So, after determining that the Reagan house didn’t open to April and deciding that we didn’t want to stand on South Hennepin Avenue waiting until then … and after taking pictures of the house from all perspectives (being that there are only SO many ways to take a picture of a white house in a snowstorm) – we moved on.
I was disappointed I couldn’t show my guests Reagan’s home (since who knows when they’d be up here from South Florida again), so I told them we would meander down through town. I knew of some other sites – like his church and his school that we could at least see from the outside.
But when we got to the school we noticed a sign that said “Historic Center” and “see Ronald Reagan’s sixth grade classroom.”
“We could go see what this is all about.” I suggested.
The building was a typical, early 1900s, two-story brick school building and I figured we would see a classroom, a couple black-framed pictures on the wall, be out of there and head west.
We walked into an empty hallway with a gigantic picture of President Reagan made of Jelly Belly candy (like the one at the Jelly Belly Factory). A lady came out of one of the rooms and told us that there were more exhibits on the second floor including the classroom and “that if Bill were here he could tell you exactly what they were.”
Magically Bill appeared. (We’re still trying to figure out if he just happened by or if she called him and told him to come.)
He led us upstairs and explained that when the town began restoring the Reagan house, Reagan realized they needed some monetary help so he called his friend Mr. Wymbs. Mr. Wymbs did see to the house restoration and then realized that the South Central School building where Reagan had gone as a child was falling apart – so he also restored the school. Reagan’s sixth grade classroom was renovated as was the school gym. A Reagan memorial room was created with lots of artifacts, movie posters, etc. (Reagan helped by donating a lot of personal items.)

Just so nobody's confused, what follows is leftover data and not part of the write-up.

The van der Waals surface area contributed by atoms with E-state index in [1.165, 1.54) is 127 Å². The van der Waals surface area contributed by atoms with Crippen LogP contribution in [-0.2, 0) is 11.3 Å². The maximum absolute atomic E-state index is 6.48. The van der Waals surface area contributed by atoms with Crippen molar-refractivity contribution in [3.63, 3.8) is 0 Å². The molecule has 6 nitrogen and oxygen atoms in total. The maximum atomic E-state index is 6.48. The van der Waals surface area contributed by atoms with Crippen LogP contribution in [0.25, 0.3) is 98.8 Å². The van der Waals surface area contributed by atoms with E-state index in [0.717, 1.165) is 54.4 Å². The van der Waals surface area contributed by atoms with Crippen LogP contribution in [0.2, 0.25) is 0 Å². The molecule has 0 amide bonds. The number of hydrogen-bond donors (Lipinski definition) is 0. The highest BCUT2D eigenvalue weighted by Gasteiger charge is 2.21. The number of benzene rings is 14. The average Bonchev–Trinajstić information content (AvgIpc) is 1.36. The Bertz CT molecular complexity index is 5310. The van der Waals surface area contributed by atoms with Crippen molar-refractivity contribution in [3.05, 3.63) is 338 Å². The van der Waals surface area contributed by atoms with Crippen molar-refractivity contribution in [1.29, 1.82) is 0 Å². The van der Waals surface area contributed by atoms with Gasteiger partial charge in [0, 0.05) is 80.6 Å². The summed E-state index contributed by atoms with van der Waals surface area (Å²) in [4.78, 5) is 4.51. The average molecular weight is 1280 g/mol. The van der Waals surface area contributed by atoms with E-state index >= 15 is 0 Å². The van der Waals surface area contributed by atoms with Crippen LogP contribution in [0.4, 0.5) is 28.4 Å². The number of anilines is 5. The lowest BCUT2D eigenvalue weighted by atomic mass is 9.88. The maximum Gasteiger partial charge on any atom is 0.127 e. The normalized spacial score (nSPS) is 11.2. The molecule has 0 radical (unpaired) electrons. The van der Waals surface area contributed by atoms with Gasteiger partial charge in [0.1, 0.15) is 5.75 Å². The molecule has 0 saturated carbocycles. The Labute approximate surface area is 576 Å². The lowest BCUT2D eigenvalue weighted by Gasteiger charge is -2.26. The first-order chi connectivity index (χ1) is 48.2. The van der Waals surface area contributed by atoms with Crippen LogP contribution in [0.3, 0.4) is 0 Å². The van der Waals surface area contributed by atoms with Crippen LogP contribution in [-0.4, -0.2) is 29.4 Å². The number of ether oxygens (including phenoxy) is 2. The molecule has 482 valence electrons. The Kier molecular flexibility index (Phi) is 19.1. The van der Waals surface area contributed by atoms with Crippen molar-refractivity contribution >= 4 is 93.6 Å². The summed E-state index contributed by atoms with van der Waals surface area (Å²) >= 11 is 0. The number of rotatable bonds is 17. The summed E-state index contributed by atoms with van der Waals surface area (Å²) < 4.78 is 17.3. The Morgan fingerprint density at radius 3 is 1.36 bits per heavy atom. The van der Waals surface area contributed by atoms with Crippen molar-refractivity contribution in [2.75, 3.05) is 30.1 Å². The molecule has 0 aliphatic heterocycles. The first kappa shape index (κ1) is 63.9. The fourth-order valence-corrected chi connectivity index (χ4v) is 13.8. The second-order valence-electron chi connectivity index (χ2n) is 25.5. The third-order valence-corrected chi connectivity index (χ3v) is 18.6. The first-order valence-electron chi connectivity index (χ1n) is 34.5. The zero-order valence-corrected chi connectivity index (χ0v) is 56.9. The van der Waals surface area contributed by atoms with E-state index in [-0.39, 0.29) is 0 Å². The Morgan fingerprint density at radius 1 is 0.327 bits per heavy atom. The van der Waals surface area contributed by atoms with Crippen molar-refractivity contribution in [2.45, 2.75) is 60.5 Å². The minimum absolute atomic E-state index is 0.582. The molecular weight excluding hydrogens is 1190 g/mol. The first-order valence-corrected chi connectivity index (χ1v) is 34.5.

But more than that – a not-what-you’d-expect-to-see-on-the-second-floor-of-an-old-school-building diorama of Blackhawk history was tucked away on one side of the hall. Except the exhibit is state-of-the-art costing millions of dollars and looking like it belongs in the Lincoln Museum in Springfield. That exhibit goes right into an Illinois farming exhibit – again unbelievably surprising for what you’d expect. The dioramas include talking mannequins (which sound sort of robotic, but still …) and are bordered with prairie grasses complete with ladybugs and snakes (which Bill pointed out to us). If you’ve been to the area before (as I have) and haven’t noticed this building – these latest exhibits just opened earlier this year.
The museum, in fact, is now an affiliate of the Smithsonian, a designation that actually took them 20 years and now allows them to offer visiting Smithsonian exhibits and I guess, so they say, is quite an accomplishment.
Here are some of the “views” from the Blackhawk exhibit.